Our toolkit is chock full of resources designed to help journalists and the public think smarter about health care.
And we just added a brand new primer: 3 reasons why you should be suspicious of study ‘subgroup’ results.
Why do we need to know about subgroups?
Because they’re often touted in news stories and PR releases as evidence that a treatment is effective. But experts warn that these analyses — which involve looking at a small group within a larger study — are subject to serious, sometimes fatal limitations.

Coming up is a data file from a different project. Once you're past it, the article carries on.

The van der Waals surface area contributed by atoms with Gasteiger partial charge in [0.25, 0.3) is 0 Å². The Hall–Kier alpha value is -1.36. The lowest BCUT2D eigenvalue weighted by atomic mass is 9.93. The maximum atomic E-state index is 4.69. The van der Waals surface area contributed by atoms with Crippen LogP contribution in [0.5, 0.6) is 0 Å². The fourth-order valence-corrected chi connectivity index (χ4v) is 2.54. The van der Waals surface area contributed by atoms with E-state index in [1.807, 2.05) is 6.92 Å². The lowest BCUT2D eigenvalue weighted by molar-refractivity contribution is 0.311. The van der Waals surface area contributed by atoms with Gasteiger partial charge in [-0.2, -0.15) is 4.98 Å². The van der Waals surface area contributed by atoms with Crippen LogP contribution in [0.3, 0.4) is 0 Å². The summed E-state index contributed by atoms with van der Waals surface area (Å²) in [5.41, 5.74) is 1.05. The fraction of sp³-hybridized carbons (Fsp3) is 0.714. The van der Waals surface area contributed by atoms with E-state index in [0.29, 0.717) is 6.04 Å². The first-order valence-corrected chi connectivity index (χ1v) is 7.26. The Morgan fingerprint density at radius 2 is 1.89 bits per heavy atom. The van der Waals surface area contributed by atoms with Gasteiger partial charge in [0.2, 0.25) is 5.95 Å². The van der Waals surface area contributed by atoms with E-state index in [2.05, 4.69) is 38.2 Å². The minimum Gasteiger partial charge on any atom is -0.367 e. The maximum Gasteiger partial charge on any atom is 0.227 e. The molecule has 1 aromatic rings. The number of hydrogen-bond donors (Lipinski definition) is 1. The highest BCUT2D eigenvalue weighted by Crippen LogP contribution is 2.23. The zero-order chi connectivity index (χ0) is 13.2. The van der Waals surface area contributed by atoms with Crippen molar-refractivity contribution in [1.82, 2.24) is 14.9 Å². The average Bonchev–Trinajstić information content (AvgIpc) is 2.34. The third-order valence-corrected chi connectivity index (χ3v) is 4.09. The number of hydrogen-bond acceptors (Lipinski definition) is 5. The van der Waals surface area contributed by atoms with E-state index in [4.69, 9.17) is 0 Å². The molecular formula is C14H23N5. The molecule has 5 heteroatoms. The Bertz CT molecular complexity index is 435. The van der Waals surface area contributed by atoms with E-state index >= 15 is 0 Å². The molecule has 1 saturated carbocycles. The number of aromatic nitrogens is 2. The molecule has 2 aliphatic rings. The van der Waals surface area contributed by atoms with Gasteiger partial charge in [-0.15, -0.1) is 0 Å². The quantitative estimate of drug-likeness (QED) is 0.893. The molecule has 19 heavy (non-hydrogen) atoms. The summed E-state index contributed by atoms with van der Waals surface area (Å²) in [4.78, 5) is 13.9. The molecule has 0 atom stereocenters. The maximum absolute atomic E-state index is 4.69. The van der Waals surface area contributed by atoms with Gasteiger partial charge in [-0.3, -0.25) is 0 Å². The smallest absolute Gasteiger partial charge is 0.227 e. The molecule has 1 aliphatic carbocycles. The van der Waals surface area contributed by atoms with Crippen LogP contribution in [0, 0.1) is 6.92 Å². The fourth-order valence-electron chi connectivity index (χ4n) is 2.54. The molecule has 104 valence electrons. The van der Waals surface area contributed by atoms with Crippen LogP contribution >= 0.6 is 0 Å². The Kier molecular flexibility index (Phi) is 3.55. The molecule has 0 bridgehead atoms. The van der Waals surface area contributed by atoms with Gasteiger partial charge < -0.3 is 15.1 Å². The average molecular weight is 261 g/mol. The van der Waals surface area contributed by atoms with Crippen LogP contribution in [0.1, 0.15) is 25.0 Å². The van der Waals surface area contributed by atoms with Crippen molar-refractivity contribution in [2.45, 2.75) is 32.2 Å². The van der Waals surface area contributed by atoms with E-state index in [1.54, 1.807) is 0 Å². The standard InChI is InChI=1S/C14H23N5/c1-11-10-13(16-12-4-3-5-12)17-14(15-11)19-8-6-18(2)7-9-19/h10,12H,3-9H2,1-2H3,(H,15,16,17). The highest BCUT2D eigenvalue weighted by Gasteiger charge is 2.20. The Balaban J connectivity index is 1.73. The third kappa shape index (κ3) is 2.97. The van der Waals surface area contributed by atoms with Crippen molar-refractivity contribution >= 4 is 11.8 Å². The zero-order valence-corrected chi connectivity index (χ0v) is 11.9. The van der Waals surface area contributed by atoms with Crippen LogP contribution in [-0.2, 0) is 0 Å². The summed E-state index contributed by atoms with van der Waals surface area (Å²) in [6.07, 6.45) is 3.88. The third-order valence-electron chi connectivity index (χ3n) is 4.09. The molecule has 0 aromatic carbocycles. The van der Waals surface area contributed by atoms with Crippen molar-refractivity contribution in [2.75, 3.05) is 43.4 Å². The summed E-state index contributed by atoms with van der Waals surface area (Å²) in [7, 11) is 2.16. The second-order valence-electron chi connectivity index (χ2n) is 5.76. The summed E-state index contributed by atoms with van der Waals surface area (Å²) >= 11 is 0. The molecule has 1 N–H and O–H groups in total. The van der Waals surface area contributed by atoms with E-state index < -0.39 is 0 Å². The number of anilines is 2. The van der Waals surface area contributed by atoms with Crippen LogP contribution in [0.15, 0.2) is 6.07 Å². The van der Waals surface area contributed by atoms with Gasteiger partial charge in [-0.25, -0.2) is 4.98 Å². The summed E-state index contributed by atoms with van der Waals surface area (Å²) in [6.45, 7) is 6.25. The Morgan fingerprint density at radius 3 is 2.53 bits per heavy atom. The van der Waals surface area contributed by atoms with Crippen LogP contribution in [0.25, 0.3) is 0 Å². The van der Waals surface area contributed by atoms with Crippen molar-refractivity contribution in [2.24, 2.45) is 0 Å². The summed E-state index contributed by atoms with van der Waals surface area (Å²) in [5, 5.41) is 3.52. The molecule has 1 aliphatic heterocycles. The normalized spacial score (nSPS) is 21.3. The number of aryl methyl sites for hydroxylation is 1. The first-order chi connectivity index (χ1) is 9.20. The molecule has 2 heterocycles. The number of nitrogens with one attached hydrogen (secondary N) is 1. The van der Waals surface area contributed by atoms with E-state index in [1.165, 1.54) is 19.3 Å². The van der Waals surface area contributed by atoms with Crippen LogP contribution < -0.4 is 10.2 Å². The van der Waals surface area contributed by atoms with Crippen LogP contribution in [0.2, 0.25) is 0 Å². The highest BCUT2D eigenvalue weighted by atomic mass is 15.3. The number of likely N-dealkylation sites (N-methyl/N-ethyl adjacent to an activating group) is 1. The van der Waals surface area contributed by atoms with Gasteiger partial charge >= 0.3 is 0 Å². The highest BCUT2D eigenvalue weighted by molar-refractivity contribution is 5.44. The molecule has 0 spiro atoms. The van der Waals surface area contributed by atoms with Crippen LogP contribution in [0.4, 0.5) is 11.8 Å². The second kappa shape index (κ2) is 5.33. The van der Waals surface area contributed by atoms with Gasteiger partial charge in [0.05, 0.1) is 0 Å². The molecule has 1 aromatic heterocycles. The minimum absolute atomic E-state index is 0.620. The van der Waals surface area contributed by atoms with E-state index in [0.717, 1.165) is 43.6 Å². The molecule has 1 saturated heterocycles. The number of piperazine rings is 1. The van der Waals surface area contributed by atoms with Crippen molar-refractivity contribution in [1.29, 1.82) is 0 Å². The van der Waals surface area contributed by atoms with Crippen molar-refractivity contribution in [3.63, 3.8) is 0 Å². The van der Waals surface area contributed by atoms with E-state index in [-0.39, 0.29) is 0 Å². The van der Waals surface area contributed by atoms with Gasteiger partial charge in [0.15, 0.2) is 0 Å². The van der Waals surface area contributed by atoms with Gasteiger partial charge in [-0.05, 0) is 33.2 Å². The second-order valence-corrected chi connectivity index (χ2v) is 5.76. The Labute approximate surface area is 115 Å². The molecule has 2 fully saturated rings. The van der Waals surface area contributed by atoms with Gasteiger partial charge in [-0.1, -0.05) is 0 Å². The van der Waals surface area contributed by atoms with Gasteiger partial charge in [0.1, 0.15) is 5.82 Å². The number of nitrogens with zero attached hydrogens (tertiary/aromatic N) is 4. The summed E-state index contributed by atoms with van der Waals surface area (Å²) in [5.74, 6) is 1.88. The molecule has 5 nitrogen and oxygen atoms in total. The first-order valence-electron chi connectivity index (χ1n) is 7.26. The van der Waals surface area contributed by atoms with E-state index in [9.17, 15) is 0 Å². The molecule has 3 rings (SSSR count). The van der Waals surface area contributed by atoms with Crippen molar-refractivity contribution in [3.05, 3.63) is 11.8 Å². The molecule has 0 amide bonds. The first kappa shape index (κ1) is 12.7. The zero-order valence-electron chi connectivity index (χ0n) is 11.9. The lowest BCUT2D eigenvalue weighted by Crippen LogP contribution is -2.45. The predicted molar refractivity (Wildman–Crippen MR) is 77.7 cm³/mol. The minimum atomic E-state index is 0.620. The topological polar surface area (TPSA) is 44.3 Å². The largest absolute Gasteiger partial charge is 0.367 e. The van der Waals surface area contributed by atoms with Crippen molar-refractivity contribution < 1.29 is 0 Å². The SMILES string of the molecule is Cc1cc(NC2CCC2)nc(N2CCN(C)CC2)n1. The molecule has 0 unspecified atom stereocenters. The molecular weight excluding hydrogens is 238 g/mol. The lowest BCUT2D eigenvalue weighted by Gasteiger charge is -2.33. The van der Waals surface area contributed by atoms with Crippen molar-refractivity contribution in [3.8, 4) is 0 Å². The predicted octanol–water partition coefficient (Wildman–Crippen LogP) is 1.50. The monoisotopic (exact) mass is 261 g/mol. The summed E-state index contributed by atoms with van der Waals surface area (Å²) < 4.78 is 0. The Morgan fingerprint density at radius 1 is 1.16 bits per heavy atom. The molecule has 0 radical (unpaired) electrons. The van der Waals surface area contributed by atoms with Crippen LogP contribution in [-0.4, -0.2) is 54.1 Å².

And media messages about subgroups rarely explain why these results may be misleading.
Excerpts from the primer:
Researchers who study this issue say, “Subgroup analyses have historically misinformed as much as they have informed.”
I hope you’ll read the entire primer and find out why.